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Pneumonia treatment

How is pneumonia treated?

Pneumonia is an inflammation of the lung which is usually caused by an infection. Pneumonia varies a lot in severity with many people making a full recovery, but in some cases it can be life-threatening.

At Patient, we know our readers sometimes want to have a deep dive into certain topics. In this series of articles centred around pneumonia, you can read about the causes, symptoms and treatments - all written by one of our GP experts.

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How to treat pneumonia


Most cases of pneumonia are caused by bacterial infection which can be treated effectively with antibiotics. They can be taken as tablets, capsules, or liquids. In more severe cases of pneumonia, they may be given intravenously - IV through a drip into the veins.

The choice of antibiotic depends on how severe the pneumonia is, what type of pneumonia it is, and what types of bacteria are found in the local area - including patterns of antibiotic resistance.

In the UK, antibiotics such as amoxicillin, clarithromycin and doxycycline are often used for community-acquired pneumonia. Co-amoxiclav can be used as second-line - if the first antibiotic does not work - or if the pneumonia is associated with aspiration. Different antibiotics are used to treat hospital-acquired pneumonia or ventilator-associated pneumonia because those conditions are caused by different bacteria which require other drugs.


These medicines can be used for viral pneumonia, depending on the exact virus that is causing the infection. Examples include oseltamivir (Tamiflu®) for the flu (influenza) virus and nirmatrelvir/ritonavir (Paxlovid) for COVID-19 (SARS-CoV-2) virus.


If pneumonia causes oxygen levels in the blood to drop, extra oxygen can be given. This can be given through oxygen masks or small tubes that sit just inside the nose. This needs to be given in hospital.


If people are dehydrated or have signs of sepsis, fluids can be given using a drip for hydration, and to treat dangerously low blood pressure. These need to be given in hospital.

Painkillers such as paracetamol or ibuprofen

Paracetamol or ibuprofen can treat symptoms of pain and fever from pneumonia.

Breathing support - ventilation

Sometimes, in severe cases of pneumonia, the lungs become badly affected and can't get enough oxygen into the body. In these cases, breathing machines (ventilators) can be used to support the lungs. These include breathing masks that are used to support breathing whilst awake (non-invasive ventilation) and ventilation using a breathing tube on a ventilator - whilst unconscious. Breathing support is given in special hospital wards, called high-dependency units or intensive care units. Generally, those admitted into these units are very unwell.

Chest physiotherapy

Chest physiotherapy, from specialist therapists, can help treat the symptoms of pneumonia and may improve recovery.

Home treatment for pneumonia

People with mild pneumonia can usually be treated at home with antibiotics taken by mouth - or sometimes antivirals if there is a viral infection. Drinking plenty of fluids and getting plenty of rest also helps recovery.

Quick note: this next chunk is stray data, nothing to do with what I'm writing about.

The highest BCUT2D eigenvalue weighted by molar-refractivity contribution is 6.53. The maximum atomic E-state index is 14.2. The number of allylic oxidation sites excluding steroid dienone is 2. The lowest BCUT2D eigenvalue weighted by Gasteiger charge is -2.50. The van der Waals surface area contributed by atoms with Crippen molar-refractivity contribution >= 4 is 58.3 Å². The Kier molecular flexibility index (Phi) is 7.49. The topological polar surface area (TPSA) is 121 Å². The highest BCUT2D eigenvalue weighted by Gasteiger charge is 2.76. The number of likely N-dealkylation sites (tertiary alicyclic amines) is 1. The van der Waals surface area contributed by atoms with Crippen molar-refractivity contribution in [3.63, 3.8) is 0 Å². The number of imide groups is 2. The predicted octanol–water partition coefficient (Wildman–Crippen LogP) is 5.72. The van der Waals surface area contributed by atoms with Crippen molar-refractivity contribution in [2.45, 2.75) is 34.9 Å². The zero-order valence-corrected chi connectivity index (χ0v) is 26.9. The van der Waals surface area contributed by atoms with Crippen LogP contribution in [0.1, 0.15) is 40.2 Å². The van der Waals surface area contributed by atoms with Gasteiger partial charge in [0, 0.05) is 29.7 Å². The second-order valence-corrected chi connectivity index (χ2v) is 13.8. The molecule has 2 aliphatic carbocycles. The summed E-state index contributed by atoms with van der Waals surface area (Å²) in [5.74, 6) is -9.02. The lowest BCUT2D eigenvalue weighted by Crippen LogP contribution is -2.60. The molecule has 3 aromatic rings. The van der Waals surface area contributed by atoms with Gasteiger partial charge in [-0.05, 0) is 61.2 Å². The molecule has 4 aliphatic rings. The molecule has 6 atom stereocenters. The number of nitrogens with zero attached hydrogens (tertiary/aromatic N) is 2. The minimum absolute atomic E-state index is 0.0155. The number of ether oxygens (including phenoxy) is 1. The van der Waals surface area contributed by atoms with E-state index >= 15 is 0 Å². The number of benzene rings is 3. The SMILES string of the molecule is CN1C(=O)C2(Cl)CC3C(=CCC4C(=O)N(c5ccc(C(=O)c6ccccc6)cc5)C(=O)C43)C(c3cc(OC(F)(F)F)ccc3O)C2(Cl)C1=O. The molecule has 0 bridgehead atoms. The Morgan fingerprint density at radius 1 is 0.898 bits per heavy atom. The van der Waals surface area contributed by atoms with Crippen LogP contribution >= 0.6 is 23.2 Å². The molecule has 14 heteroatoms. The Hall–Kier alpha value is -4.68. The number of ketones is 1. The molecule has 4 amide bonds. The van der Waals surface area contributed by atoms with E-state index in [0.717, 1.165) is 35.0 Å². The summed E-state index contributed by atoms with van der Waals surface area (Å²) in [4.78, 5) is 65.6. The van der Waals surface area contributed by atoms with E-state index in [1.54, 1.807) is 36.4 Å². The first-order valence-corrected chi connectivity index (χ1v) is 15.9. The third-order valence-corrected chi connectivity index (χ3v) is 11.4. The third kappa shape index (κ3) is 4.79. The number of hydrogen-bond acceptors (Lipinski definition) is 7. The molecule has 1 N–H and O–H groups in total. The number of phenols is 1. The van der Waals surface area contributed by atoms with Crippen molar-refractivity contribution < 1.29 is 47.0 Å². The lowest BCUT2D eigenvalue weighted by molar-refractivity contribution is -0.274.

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Hospital treatment for pneumonia

People with moderate or severe pneumonia, or people who are at high risk of becoming seriously unwell with pneumonia - those who are on chemotherapy, have weakened immune systems, or are frail - will usually be treated in hospital. As well as antibiotics taken by mouth, hospitals can also give intravenous antibiotics and fluids, oxygen, and breathing support.

How long does pneumonia last?

The length of symptoms from pneumonia varies from person to person and depending on how severe the pneumonia is. For example, people who have been sick enough to need treatment by intensive care are likely to take longer to recover than people who had mild symptoms treated at home.

For most people:

  • After one week of treatment - fevers should have resolved. Some people feel well enough at this stage of recovering from pneumonia to return to their normal activities, but others will require much longer.

  • After four weeks - chest pain and sputum (phlegm) production should have reduced a lot.

  • After six weeks - coughing and breathlessness should be much better.

  • After three months - most symptoms should have gone, but fatigue and exhaustion can still linger.

  • After six months - most people should feel back to normal.

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Complications of pneumonia

Pneumonia can cause serious complications, such as:

  • Empyema - a collection of pus around the lungs.

  • Lung abscess - a collection of pus inside the lung.

  • Sepsis.

  • Respiratory failure - when the lungs are not able to get enough oxygen into the body. This might require oxygen or treatment with a ventilator in intensive care.

  • Death - pneumonia can be fatal in some cases, even despite treatment.

Further reading

Article history

The information on this page is peer reviewed by qualified clinicians.

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